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Kidney Week

Abstract: PO0324

Page Kidney Secondary to Ruptured Mycotic Pseudoaneurysm of Renal Artery: An Unusual Complication of Infective Endocarditis

Session Information

Category: Acute Kidney Injury

  • 103 AKI: Mechanisms

Authors

  • Ezeh, Ebubechukwu, Marshall University Joan C Edwards School of Medicine, Huntington, West Virginia, United States
  • Malik, Saad Ullah, Marshall University Joan C Edwards School of Medicine, Huntington, West Virginia, United States
  • Higginbotham, Zachary Scott, Marshall University Joan C Edwards School of Medicine, Huntington, West Virginia, United States
  • Saylor, John L., Marshall University Joan C Edwards School of Medicine, Huntington, West Virginia, United States
  • Bandak, Ghassan, Marshall University Joan C Edwards School of Medicine, Huntington, West Virginia, United States
Introduction

Mycotic pseudoaneurysms of renal artery following infective endocarditis are uncommon and their rupture is the most feared complication. This can lead to subcapsular hematoma and development of Page kidney, an uncommon cause of secondary hypertension and renal dysfunction. We present a unique case of ruptured mycotic pseudoaneurysm of the renal artery that resulted in subcapsular hematoma and Page kidney in an intravenous (IV) drug user.

Case Description

A 36-year-old female IV drug user presented with fever and hemoptysis. She denied history of kidney disease or preceding trauma. Admission blood pressure was 116/61 millimeter of mercury. Initial serum creatinine was 1.6 milligrams per deciliter (mg/dl) and hemoglobin (Hb) was 12 grams per deciliter (g/dl). Renal ultrasound was unremarkable. She was found to have septic emboli on computed tomography (CT) of the chest, and methicillin-resistant Staphylococcus aureus (MRSA) grew in her blood cultures. Patient was diagnosed with infective endocarditis based on Duke’s criteria. She was started on IV antibiotics. On the third day of admission, she developed severe right flank pain and hematuria. She had worsening acute kidney injury and was started on hemodialysis. She was persistently hypertensive and progressively anemic. Hb dropped to 6.5 g/dl requiring transfusion of packed red cells. CT abdomen showed a new aneurysm and a large subcapsular hematoma of the right kidney. The bleeding pseudoaneurysm of the superior pole branch of the right renal artery was embolized by interventional radiology. She subsequently improved and no longer required hemodialysis. Plasma renin activity level returned elevated at 12.26 nanograms per milliliter per hour (reference 0.16-5.83).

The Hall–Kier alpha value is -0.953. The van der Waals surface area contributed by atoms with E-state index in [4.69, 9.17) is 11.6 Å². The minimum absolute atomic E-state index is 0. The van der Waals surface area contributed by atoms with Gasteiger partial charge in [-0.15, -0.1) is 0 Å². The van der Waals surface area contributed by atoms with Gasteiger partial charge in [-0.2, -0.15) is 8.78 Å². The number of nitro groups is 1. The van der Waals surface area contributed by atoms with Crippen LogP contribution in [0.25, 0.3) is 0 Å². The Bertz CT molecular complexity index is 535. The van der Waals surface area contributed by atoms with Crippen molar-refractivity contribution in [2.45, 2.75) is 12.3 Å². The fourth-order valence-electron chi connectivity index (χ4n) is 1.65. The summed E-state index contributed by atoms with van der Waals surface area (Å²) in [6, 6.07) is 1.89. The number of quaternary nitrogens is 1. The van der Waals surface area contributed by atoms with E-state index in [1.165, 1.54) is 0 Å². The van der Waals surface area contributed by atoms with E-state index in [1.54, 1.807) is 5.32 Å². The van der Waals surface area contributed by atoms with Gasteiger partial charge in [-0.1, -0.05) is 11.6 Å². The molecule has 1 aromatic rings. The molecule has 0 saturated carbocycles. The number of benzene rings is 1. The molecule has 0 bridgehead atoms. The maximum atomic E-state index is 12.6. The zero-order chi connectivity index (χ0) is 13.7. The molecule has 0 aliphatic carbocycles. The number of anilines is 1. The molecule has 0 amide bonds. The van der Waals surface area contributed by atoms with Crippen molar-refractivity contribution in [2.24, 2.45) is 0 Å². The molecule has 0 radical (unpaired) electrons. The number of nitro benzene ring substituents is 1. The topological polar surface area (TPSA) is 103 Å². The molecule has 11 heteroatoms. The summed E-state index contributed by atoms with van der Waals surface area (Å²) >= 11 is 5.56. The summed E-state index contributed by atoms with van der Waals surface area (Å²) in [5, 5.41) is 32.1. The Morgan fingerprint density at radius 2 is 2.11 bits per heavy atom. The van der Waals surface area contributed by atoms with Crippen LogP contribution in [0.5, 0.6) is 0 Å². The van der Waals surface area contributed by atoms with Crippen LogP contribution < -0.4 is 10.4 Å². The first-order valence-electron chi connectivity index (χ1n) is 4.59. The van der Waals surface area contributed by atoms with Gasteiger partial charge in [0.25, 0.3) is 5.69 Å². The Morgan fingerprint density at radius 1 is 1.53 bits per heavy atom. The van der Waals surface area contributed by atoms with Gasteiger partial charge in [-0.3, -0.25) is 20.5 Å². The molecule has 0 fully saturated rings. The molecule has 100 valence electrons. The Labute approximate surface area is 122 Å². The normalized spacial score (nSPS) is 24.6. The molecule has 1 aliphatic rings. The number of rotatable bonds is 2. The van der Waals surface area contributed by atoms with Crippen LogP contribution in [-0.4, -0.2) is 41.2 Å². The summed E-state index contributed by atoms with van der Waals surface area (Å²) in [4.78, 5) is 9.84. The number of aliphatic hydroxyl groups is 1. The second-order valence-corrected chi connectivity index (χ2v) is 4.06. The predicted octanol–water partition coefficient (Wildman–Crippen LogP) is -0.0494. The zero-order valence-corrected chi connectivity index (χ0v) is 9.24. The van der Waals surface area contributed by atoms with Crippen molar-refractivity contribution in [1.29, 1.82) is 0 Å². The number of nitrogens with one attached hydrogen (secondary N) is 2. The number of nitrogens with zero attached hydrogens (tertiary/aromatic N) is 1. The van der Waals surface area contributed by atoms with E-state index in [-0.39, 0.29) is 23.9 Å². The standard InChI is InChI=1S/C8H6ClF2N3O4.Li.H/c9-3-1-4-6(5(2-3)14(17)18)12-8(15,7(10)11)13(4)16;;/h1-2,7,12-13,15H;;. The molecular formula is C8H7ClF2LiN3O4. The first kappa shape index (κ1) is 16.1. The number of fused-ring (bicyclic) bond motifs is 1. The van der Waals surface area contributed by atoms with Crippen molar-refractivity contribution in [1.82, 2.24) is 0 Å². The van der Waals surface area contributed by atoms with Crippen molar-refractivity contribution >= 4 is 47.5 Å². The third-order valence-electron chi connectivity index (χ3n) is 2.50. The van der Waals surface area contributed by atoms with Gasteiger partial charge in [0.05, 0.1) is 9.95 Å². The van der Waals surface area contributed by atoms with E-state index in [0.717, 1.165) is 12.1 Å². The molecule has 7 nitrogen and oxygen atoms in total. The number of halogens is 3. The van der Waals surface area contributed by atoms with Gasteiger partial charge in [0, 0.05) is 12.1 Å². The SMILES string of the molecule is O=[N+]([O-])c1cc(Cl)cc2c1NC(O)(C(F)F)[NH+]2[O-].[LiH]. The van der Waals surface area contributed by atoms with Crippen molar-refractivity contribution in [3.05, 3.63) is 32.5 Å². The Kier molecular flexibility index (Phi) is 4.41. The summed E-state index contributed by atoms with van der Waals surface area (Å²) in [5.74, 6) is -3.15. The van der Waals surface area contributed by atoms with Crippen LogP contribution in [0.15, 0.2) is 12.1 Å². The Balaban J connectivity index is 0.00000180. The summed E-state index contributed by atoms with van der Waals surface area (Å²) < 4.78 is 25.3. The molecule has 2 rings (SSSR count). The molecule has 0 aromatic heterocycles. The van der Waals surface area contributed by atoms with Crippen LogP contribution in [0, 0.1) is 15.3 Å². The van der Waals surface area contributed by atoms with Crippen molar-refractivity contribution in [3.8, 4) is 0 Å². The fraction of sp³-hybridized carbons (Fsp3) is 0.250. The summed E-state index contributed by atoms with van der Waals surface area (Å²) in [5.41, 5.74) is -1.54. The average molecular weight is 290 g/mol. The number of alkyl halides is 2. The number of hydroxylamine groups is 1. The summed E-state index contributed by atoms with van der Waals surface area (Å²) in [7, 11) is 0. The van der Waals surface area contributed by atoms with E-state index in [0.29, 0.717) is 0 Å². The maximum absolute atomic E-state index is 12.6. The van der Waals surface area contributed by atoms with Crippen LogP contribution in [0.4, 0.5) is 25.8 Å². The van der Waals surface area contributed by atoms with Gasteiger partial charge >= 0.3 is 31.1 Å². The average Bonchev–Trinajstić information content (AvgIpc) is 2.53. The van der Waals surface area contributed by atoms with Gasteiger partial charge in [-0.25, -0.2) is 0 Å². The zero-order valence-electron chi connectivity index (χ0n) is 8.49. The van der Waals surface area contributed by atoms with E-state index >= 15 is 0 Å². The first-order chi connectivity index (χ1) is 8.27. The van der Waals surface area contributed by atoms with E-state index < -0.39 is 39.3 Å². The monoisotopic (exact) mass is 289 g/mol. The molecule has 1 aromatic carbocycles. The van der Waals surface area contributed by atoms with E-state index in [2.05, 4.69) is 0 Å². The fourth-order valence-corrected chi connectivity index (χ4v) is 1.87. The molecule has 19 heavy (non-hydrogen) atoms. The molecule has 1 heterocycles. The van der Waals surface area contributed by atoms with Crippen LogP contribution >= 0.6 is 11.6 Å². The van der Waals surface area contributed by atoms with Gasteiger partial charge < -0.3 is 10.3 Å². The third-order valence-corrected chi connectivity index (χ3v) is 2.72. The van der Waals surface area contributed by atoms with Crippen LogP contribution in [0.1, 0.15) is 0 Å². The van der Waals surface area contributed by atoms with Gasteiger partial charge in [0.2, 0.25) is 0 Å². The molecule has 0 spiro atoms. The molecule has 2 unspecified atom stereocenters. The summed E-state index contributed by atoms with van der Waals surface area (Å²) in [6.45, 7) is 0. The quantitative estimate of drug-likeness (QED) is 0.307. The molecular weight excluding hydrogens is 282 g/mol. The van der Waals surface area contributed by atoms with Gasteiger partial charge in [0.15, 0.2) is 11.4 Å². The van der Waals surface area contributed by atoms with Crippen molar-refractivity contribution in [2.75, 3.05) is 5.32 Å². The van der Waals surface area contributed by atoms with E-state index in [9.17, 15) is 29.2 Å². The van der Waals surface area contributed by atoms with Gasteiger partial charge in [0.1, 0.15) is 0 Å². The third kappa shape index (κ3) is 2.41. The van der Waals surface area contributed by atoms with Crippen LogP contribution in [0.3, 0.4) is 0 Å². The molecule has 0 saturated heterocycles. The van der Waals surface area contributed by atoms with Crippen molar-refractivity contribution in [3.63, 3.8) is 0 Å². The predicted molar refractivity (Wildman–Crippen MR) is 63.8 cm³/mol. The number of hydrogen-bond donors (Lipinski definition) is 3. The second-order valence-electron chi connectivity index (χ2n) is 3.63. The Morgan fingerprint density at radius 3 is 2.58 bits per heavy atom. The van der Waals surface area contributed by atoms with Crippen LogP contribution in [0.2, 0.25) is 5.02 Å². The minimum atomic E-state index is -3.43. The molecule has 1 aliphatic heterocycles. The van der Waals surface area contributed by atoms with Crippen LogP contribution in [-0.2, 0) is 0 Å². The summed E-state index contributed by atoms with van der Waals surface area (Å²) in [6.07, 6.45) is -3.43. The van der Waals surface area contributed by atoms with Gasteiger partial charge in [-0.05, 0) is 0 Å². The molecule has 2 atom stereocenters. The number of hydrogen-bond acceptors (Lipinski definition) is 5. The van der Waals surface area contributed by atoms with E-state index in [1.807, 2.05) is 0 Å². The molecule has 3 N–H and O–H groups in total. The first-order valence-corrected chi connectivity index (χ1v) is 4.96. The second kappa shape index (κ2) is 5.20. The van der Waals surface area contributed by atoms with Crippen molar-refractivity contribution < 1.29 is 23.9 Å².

Discussion

Renal artery aneurysm has a reported incidence of 0.1%. Subcapsular hematoma from rupture of mycotic pseudoaneurysm is a very rare complication of infective endocarditis. Page kidney is a hyperreninemic phenomenon that results from the renal ischemia secondary to external compressive forces from subcapsular hematoma. Elevated renin level and activation of the renin-angiotensin-aldosterone system usually occurs, as in our patient. For this reason, angiotensin converting enzyme inhibitors and relief of external compression are great treatment options in these patients.